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Hacker steals nonprofits' data from marketing firm

Constituents' e-mail addresses and passwords pinched, but few groups post alerts

November 28, 2007 12:00 PM ET

Computerworld - The FBI is investigating the theft of e-mail addresses and passwords from nearly 100 nonprofit organizations, including The American National Red Cross, Cooperative for Assistance and Relief Everywhere Inc. (CARE) and the American Museum of Natural History in New York, an Austin-based company said today.

"The FBI is involved now, so we won't be making any additional comment," said Tad Druart, the director of corporate communications at Convio Inc. "But we have identified the problem and shut down the breach. And we've put security components in place to make sure it doesn't happen again."

Previously, Convio had acknowledged that someone had stolen data that it stored for 92 clients of its GetActive system, a Web-based e-mail marketing and online fundraising service used by nonprofits, associations, and colleges and universities. The unknown attacker(s) made off with e-mail addresses and passwords -- the latter used by the donors to manage their accounts with the charity or nonprofit group -- sometime between Oct. 23 and Nov. 1, the company said earlier this month. Data culled from another 62 Convio clients was awaiting retrieval by the attacker when Convio discovered the breach and locked down its databases on Nov. 1.

"The intruder obtained a log-in and password belonging to a Convio employee," wrote Dave Crooke, a company staffer, on a mailing list used by nonprofit professionals. "It appears that their PC was compromised, but we are still investigating." No credit card account data or nonprofit contributors' names and mailing addresses were exposed or stolen, Crooke said.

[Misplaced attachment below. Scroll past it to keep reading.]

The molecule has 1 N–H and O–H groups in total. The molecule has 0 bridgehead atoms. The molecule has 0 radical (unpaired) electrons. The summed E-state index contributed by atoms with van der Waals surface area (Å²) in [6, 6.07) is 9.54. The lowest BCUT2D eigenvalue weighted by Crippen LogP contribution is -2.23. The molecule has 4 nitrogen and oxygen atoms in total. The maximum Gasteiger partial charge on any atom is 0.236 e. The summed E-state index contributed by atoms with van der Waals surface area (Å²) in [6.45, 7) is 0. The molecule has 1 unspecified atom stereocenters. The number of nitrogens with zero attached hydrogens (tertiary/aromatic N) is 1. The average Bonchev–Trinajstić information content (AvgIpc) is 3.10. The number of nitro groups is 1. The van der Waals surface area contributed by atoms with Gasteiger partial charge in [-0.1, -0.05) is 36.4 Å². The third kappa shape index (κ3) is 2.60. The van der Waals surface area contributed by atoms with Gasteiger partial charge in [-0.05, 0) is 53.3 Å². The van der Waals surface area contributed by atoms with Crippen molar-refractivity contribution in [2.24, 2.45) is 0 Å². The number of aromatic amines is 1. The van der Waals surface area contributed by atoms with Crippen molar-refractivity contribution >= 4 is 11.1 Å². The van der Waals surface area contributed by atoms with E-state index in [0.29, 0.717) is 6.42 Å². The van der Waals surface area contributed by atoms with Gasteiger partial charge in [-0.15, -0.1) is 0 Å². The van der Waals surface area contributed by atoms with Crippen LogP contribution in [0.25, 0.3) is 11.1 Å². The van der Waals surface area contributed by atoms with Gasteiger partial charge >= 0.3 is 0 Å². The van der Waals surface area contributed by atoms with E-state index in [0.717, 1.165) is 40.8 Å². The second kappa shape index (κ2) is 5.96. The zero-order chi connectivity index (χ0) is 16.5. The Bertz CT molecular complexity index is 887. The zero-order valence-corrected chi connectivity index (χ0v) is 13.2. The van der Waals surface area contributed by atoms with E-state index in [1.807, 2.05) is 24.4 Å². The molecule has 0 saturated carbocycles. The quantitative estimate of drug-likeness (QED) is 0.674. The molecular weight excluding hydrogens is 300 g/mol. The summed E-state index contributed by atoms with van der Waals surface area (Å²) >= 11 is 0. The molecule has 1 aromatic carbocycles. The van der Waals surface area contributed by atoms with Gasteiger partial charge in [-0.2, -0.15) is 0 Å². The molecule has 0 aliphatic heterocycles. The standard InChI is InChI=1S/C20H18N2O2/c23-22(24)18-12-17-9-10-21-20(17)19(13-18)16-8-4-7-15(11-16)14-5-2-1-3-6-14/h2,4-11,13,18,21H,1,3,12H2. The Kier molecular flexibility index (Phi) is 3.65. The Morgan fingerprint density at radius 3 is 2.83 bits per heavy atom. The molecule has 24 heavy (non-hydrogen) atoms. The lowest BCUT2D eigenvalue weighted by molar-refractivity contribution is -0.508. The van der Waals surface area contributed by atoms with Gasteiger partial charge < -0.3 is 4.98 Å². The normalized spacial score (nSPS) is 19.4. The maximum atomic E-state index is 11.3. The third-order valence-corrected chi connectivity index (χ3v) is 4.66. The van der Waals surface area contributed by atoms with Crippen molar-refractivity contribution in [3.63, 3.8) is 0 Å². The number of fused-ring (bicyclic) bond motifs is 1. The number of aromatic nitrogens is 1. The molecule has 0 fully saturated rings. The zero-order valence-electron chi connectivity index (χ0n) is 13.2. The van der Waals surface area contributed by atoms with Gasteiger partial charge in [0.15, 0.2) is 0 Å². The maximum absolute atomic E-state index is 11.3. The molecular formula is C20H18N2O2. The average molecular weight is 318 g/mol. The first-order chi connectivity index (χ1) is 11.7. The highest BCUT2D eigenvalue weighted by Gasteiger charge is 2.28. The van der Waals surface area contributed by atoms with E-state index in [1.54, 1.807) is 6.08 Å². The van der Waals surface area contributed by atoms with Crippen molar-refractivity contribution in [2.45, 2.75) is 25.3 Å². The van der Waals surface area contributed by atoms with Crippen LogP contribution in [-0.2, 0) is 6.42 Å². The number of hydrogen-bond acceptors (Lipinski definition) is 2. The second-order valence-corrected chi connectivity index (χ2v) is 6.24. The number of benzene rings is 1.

In a message posted to its Web site, Gene Austin, Convio's CEO, apologized for the breach and urged anyone affected by it to change passwords and be on the watch for targeted phishing attacks. "If you use the same e-mail address and the same password for any other online service, such as your bank or PayPal, places where you shop online, or online e-mail accounts at services like Yahoo, we recommend that you change your password with those providers as soon as possible," Austin recommended.

Convio, however, didn't notify people directly that their e-mail addresses and passwords had been pinched, but instead reported the theft to all its GetActive clients, which were then responsible for e-mailing their constituents. The American Red Cross, for instance, warned about 278,000 people linked to one of its newsletters, according to reports in The New York Times.

Few organizations affected by the Convio breach, however, went to the extra effort of posting an alert on their own Web site, something that bothers a former IT director at a New York-based nonprofit organization.

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